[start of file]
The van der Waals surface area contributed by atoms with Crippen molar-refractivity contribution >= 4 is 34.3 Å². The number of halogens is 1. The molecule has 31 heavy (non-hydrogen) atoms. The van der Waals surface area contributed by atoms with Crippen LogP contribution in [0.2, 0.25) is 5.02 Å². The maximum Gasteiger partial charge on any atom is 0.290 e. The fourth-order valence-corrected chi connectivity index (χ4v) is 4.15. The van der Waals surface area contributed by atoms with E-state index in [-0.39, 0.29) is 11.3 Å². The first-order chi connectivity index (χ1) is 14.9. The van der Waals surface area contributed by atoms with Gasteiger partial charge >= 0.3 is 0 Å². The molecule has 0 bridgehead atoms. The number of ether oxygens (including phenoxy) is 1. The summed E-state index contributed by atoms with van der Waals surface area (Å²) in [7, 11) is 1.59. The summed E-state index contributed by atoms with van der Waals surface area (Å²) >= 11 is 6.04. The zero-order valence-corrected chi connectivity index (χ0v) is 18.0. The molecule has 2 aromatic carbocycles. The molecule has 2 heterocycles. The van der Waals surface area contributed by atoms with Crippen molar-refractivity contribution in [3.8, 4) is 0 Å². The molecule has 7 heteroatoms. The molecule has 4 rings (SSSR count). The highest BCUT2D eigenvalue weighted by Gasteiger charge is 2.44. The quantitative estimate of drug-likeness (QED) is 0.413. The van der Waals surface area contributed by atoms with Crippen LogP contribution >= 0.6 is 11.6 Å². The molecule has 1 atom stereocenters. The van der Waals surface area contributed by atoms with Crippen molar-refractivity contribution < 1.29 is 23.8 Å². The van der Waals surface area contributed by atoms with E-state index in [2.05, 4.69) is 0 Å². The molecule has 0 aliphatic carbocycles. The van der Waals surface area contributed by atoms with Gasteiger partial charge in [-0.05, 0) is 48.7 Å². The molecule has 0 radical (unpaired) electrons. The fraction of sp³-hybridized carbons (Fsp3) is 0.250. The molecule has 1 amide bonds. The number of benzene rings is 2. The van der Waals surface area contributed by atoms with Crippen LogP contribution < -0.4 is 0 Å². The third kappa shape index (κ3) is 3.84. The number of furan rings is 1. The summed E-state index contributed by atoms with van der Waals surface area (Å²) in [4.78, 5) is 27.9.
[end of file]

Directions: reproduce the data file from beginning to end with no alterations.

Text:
The van der Waals surface area contributed by atoms with Crippen molar-refractivity contribution >= 4 is 34.3 Å². The number of halogens is 1. The molecule has 31 heavy (non-hydrogen) atoms. The van der Waals surface area contributed by atoms with Crippen LogP contribution in [0.2, 0.25) is 5.02 Å². The maximum Gasteiger partial charge on any atom is 0.290 e. The fourth-order valence-corrected chi connectivity index (χ4v) is 4.15. The van der Waals surface area contributed by atoms with E-state index in [-0.39, 0.29) is 11.3 Å². The first-order chi connectivity index (χ1) is 14.9. The van der Waals surface area contributed by atoms with Gasteiger partial charge >= 0.3 is 0 Å². The molecule has 0 bridgehead atoms. The number of ether oxygens (including phenoxy) is 1. The summed E-state index contributed by atoms with van der Waals surface area (Å²) in [7, 11) is 1.59. The summed E-state index contributed by atoms with van der Waals surface area (Å²) >= 11 is 6.04. The zero-order valence-corrected chi connectivity index (χ0v) is 18.0. The molecule has 2 aromatic carbocycles. The molecule has 2 heterocycles. The van der Waals surface area contributed by atoms with Crippen molar-refractivity contribution in [3.8, 4) is 0 Å². The molecule has 7 heteroatoms. The molecule has 4 rings (SSSR count). The highest BCUT2D eigenvalue weighted by Gasteiger charge is 2.44. The quantitative estimate of drug-likeness (QED) is 0.413. The van der Waals surface area contributed by atoms with Crippen LogP contribution >= 0.6 is 11.6 Å². The molecule has 1 atom stereocenters. The van der Waals surface area contributed by atoms with Crippen molar-refractivity contribution < 1.29 is 23.8 Å². The van der Waals surface area contributed by atoms with E-state index in [2.05, 4.69) is 0 Å². The molecule has 0 aliphatic carbocycles. The van der Waals surface area contributed by atoms with Gasteiger partial charge in [-0.05, 0) is 48.7 Å². The molecule has 0 radical (unpaired) electrons. The fraction of sp³-hybridized carbons (Fsp3) is 0.250. The molecule has 1 amide bonds. The number of benzene rings is 2. The van der Waals surface area contributed by atoms with Crippen LogP contribution < -0.4 is 0 Å². The third kappa shape index (κ3) is 3.84. The number of furan rings is 1. The summed E-state index contributed by atoms with van der Waals surface area (Å²) in [4.78, 5) is 27.9.